1. I blew the line! What Groucho actually said was, “Do you have any fruit today?…” Rhythm, the necessity of those two syllables.

    Dick, in your book you spoke of your hunch that the Nielsen ratings weren’t a fair evaluation of The Dick Cavett Show’s audience draw, because at the time, Nielsen didn’t measure college dormitories. I lived in dorms at the University of Texas between 1970 – 72, and if my experience was standard, your hunch was correct. We always watched your show, not The Tonight Show.

  2. Dick Cavett, I hope you read this.

    Your show is a classic, the best of its kind in the history of the medium. ( I’m sure no one has told you that before. ) Of your many great moments, perhaps the finest was a passive one, your never calling Orson Welles out on any of of his extravagant bullsh*t. My favorite is Welles as Hitler’s dinner companion. He was always worth the indulging, though.

    I’m always gladdened to see that a new Cavett excerpt has been released to YouTube.

    I read Cavett on Cavett when I was 23. Groucho’s comment to the maitre’d, “Do you have any fruit? I mean, besides the headwaiter?” may be the funniest thing I’ve ever read. Groucho, and other geniuses, such as Fields ( my own favorite, just slightly ahead of Groucho ) and Jonathan Winters, couldn’t have had careers in our miserable era. I’m surprised The Woke haven’t started a war against the showing of Marx Brothers movies.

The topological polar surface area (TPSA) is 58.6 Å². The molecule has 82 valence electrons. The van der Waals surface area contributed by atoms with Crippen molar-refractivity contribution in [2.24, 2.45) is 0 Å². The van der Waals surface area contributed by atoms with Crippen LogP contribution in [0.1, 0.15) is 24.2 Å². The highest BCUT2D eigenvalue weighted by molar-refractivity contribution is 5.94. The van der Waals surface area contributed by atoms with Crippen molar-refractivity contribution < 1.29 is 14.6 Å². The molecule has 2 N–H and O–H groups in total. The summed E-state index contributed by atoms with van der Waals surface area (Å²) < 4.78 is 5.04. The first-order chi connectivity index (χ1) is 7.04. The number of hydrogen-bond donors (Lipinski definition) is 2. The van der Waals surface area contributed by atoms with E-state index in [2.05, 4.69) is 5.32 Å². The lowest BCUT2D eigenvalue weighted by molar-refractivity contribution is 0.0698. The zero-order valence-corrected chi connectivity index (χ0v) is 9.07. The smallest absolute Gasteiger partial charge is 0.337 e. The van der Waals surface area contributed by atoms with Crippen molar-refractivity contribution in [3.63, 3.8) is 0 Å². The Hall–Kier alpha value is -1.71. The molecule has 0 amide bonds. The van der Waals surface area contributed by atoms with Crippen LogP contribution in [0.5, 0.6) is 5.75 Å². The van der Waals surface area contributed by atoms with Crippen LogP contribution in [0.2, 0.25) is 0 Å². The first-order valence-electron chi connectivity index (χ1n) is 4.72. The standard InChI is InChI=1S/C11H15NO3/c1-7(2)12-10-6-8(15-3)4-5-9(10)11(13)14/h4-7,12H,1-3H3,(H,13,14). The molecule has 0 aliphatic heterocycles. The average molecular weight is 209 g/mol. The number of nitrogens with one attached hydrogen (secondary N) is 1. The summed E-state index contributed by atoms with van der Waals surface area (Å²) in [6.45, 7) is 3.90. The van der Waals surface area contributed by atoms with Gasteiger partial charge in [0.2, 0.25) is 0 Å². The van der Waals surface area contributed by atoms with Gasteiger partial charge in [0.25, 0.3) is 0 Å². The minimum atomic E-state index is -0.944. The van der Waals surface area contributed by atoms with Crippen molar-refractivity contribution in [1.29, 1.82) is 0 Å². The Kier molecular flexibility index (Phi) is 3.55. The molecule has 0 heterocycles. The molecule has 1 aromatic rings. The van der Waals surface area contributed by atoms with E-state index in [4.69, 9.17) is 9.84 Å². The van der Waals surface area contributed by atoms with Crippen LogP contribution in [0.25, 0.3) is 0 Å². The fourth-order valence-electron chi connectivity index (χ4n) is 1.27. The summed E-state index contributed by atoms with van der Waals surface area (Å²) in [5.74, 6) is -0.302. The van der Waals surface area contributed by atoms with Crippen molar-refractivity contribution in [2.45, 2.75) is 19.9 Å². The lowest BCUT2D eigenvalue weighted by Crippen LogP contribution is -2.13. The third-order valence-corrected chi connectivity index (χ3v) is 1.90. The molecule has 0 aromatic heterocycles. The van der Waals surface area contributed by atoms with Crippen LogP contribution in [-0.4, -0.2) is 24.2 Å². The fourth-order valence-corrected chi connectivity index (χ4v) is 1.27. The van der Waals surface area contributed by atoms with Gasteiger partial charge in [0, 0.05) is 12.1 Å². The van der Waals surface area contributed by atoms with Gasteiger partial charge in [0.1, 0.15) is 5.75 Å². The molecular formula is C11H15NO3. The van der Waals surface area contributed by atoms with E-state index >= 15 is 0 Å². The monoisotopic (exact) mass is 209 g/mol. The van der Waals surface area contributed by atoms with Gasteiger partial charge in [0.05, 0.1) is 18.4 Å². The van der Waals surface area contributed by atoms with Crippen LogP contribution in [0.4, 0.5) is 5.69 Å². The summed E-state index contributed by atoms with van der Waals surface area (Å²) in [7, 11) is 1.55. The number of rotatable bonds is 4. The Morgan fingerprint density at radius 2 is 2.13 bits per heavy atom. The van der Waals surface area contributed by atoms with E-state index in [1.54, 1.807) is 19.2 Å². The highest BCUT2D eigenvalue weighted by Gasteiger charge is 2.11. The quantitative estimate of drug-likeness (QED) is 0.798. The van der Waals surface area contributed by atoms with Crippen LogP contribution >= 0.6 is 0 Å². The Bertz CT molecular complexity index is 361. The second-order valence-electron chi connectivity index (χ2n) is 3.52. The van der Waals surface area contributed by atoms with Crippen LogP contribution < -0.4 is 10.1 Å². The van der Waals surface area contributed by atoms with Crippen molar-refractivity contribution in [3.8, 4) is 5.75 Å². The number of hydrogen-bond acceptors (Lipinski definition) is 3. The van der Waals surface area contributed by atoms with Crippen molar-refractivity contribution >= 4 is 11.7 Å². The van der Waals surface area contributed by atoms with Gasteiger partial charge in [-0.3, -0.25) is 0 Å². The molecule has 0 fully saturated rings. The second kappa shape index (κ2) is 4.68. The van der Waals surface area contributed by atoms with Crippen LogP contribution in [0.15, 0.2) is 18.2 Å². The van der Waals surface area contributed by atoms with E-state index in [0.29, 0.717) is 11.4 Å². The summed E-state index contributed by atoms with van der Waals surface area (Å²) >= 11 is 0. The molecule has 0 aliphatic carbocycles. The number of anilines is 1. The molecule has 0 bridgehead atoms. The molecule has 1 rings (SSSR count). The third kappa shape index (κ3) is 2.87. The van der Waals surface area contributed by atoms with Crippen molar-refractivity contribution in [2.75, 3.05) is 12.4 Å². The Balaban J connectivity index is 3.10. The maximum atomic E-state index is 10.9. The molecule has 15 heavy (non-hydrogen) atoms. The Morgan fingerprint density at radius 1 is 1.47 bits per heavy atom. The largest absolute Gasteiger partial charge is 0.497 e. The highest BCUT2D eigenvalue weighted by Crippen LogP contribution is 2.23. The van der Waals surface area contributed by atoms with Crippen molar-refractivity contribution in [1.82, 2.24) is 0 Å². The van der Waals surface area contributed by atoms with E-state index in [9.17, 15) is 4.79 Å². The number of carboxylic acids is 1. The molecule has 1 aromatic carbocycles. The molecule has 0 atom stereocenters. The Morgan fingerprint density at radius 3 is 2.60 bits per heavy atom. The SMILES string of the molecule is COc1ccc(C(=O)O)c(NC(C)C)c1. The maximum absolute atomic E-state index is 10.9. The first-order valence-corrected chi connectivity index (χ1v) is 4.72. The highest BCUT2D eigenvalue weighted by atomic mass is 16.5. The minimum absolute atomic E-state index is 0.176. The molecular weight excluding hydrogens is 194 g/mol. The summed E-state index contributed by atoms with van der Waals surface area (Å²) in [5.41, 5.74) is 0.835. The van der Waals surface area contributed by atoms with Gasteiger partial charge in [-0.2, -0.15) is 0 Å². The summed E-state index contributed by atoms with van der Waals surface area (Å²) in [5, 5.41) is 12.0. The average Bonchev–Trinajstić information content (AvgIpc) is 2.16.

Your explaining the crucial quality of rhythm in the art of the punchline or one – liner has stayed with me ever since I read your book. I already knew it, sort of, but it confirmed and encouraged me. I’ve gone through life shedding great one – liners here and there, making unknown numbers of people laugh hard, and never made a penny from it.

    Nevertheless, I can’t wait to watch the American Masters program.